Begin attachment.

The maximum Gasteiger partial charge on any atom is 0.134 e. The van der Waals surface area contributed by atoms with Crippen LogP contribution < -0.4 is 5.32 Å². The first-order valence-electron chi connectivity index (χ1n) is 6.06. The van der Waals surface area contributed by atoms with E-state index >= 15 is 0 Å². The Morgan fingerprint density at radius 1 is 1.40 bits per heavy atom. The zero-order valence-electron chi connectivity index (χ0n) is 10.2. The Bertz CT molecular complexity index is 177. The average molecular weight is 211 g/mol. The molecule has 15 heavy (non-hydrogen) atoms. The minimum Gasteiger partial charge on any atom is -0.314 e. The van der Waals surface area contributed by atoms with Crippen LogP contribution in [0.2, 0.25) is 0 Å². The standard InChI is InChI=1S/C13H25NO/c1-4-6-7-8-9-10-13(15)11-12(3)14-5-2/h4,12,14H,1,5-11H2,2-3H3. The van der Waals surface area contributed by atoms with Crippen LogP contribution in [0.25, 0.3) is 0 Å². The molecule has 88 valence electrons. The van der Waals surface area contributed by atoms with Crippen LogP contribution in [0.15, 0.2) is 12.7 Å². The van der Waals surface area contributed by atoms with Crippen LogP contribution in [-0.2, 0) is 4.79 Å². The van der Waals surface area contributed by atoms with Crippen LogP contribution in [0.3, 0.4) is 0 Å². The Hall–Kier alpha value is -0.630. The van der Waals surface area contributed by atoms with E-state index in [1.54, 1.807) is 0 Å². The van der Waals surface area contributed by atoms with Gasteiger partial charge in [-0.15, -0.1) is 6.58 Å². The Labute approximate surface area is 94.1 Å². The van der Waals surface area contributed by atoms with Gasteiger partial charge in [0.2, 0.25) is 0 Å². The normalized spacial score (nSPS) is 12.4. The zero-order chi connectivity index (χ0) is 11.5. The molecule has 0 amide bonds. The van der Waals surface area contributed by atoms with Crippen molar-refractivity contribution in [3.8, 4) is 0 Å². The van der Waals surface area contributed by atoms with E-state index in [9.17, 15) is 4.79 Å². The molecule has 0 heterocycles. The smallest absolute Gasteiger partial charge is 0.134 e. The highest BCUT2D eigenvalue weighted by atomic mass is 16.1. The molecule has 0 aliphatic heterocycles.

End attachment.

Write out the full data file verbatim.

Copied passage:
The maximum Gasteiger partial charge on any atom is 0.134 e. The van der Waals surface area contributed by atoms with Crippen LogP contribution < -0.4 is 5.32 Å². The first-order valence-electron chi connectivity index (χ1n) is 6.06. The van der Waals surface area contributed by atoms with E-state index >= 15 is 0 Å². The Morgan fingerprint density at radius 1 is 1.40 bits per heavy atom. The zero-order valence-electron chi connectivity index (χ0n) is 10.2. The Bertz CT molecular complexity index is 177. The average molecular weight is 211 g/mol. The molecule has 15 heavy (non-hydrogen) atoms. The minimum Gasteiger partial charge on any atom is -0.314 e. The van der Waals surface area contributed by atoms with Crippen LogP contribution in [0.2, 0.25) is 0 Å². The standard InChI is InChI=1S/C13H25NO/c1-4-6-7-8-9-10-13(15)11-12(3)14-5-2/h4,12,14H,1,5-11H2,2-3H3. The van der Waals surface area contributed by atoms with Crippen LogP contribution in [0.25, 0.3) is 0 Å². The molecule has 88 valence electrons. The van der Waals surface area contributed by atoms with Crippen LogP contribution in [0.15, 0.2) is 12.7 Å². The van der Waals surface area contributed by atoms with Crippen LogP contribution in [-0.2, 0) is 4.79 Å². The van der Waals surface area contributed by atoms with Crippen LogP contribution in [0.3, 0.4) is 0 Å². The Hall–Kier alpha value is -0.630. The van der Waals surface area contributed by atoms with E-state index in [1.54, 1.807) is 0 Å². The van der Waals surface area contributed by atoms with Gasteiger partial charge in [-0.15, -0.1) is 6.58 Å². The Labute approximate surface area is 94.1 Å². The van der Waals surface area contributed by atoms with Gasteiger partial charge in [0.2, 0.25) is 0 Å². The normalized spacial score (nSPS) is 12.4. The zero-order chi connectivity index (χ0) is 11.5. The molecule has 0 amide bonds. The van der Waals surface area contributed by atoms with Crippen molar-refractivity contribution in [3.8, 4) is 0 Å². The van der Waals surface area contributed by atoms with E-state index in [9.17, 15) is 4.79 Å². The molecule has 0 heterocycles. The smallest absolute Gasteiger partial charge is 0.134 e. The highest BCUT2D eigenvalue weighted by atomic mass is 16.1. The molecule has 0 aliphatic heterocycles.